Puro Plena: 7 Artists Repping the New Wave of Panamanian Dancehall

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I’m no ethnomusicologist (because university is hella expensive), but I do know that reggae and its variations is a pretty big deal in Panama. Reggae en español, a.k.a. plena, took off in Panama around the late ’70s although roots reggae had already been introduced at least a decade earlier. It eventually gave rise to reggaeton and dancehall, the former which became even more popular in Puerto Rico than it did in Panama, thanks to musical legends such as El General whose music is as ubiquitous as any other legendary Spanish-language artist (re: Julio Iglesias, Vicente Fernandez, etc.).

I reached out to a number of my Panameñxs for help, and they kindly named a few artists to keep track of…and there were plenty! I whittled it down to a few of my favorites, although this list is by no means definitive or comprehensive. It is, at best, an introduction and primer to one of Panama’s most popular musical genres.

Kafu Banton

Banton is one of the more popular artists of the genre. I deduced that by noting the comparably higher production values of his videos, which usually begin with a two-minute skit. It also helps that he’s been around since 1996 albeit as a reggae artist. In 2010, he shifted away from reggae to reggaeton and dancehall.

Suku Castro

If I didn’t know any better, I’d say that Castro (who also went by El Gato De Las 15 Vidas for a time) was birthed at a nightclub when the floor was packed thanks to a medley of El General’s best. Castro has plenty of songs certified to get asses shaking in the club, in the car, your homegirl’s bachelorette party, etc. such as “Sacude Lo Tuyo” and “Rakataka Dance.” He takes a few serious turns on songs like “La Realidad Del Ghetto” and “Yo No Quiero Oir Eso.”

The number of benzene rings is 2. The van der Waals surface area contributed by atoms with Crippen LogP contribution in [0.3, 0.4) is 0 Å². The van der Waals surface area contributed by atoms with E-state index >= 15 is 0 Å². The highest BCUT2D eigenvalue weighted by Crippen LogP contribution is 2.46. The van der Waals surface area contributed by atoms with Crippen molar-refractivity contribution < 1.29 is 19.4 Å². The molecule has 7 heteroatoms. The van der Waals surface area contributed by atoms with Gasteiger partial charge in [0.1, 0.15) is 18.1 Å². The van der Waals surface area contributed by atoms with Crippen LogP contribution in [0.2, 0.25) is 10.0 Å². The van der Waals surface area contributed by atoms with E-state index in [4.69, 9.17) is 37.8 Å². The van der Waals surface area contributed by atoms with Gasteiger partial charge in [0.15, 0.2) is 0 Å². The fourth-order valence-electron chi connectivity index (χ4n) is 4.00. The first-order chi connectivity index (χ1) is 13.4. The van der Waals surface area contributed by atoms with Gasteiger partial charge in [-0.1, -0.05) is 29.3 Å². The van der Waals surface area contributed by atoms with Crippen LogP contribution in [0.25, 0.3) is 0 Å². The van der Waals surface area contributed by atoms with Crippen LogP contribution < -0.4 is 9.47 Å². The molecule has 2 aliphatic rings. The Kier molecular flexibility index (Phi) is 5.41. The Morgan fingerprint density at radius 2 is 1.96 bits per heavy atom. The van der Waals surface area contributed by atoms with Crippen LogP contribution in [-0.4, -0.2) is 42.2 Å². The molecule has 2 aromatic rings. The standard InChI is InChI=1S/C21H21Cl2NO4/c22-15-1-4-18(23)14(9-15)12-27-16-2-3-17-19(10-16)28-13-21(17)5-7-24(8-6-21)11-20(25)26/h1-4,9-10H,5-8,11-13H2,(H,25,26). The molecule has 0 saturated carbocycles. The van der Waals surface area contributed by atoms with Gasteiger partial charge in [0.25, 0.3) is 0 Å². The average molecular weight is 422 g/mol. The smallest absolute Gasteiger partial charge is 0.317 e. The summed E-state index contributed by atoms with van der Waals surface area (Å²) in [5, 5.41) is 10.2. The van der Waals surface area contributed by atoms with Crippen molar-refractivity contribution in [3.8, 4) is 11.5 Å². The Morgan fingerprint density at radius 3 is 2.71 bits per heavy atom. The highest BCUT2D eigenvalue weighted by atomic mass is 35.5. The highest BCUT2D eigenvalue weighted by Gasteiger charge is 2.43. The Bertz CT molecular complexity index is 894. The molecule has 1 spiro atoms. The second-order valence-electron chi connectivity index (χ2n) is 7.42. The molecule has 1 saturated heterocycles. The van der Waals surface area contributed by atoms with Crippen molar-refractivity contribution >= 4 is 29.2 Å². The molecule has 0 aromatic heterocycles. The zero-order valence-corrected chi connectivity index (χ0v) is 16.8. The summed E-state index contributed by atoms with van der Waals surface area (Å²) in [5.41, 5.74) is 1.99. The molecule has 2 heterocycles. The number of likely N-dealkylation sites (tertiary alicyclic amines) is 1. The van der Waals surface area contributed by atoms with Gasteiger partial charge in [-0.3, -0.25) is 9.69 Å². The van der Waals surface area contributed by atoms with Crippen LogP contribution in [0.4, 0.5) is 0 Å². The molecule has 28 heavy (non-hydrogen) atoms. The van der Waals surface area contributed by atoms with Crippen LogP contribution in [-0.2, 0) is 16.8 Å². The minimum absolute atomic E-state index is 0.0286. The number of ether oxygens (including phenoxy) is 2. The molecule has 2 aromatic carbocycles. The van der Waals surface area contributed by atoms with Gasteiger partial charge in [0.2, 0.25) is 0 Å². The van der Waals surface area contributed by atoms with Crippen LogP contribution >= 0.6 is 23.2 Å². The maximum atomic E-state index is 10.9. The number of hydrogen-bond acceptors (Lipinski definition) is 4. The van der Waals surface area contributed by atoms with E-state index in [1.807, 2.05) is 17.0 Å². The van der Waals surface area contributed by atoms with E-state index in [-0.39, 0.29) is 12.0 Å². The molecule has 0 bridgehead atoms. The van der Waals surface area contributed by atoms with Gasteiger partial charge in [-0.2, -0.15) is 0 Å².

Dubosky also got his start in reggae music but made the leap to dancehall/reggaetón sometime around 2007. This guy has NO CHILL whatsoever when it comes to romance. His songs are all about lost love, calling out cheaters, women living & dealing with the wrong men, and so forth. My favorite line of his comes off “Prohibido Canalearse” where he says “te cambiaste el corazon por una calculadora.” Damn…can anyone else see their breath in this room? Anyone?

El Boy C

Also known as El Boys C (plural) and El Don Del Town. The artist from Colón has collaborated with a number of notable artists and producers such as El Bakan, DJ Tiechan, DJ Josi, and, most recently, Rvssian and Vybz Kartel.


At 41 years old, Leavitt Zambrano, a.k.a. Japanese, is one of the oldest (if not THE oldest) dancehall artists in the game today. He claims to have started his musical career in 1987 although his first official release didn’t arrive until 1999. Japanese was also a member of Scare Dem Crew alongside Danger Man (RIP), Comandante, and Saik.

Mr. Fox

There’s an interesting story about Mr. Fox, born Miguel Ángel Tesis Henri, who had a long-running feud with Danger Man for a couple of years. Fox dropped a verse calling out plena artists who front their hustle. Danger Man took it as a personal insult and started a feud between Fox’s Just Do It Clan and his Scare Dem Crew. The feud peaked when Fox and others allegedly assaulted Danger at a night club. Fox served jail time while Danger required over 220 stitches on his upper body and face. The feud ended thanks to the intervention of Fox’s mother who asked Danger for his forgiveness while her son served a prison sentence.

Latin Fresh

Roberto de los Ríos Reyes, a.k.a. Latin Fresh, is also up there in age at 39 years old. He scored his first hits in 1995 with “Tranquilo” and “Ella Se Arrebata.” He spent a few years with Sony Music and Universal Music but now runs things independently under Posso Music.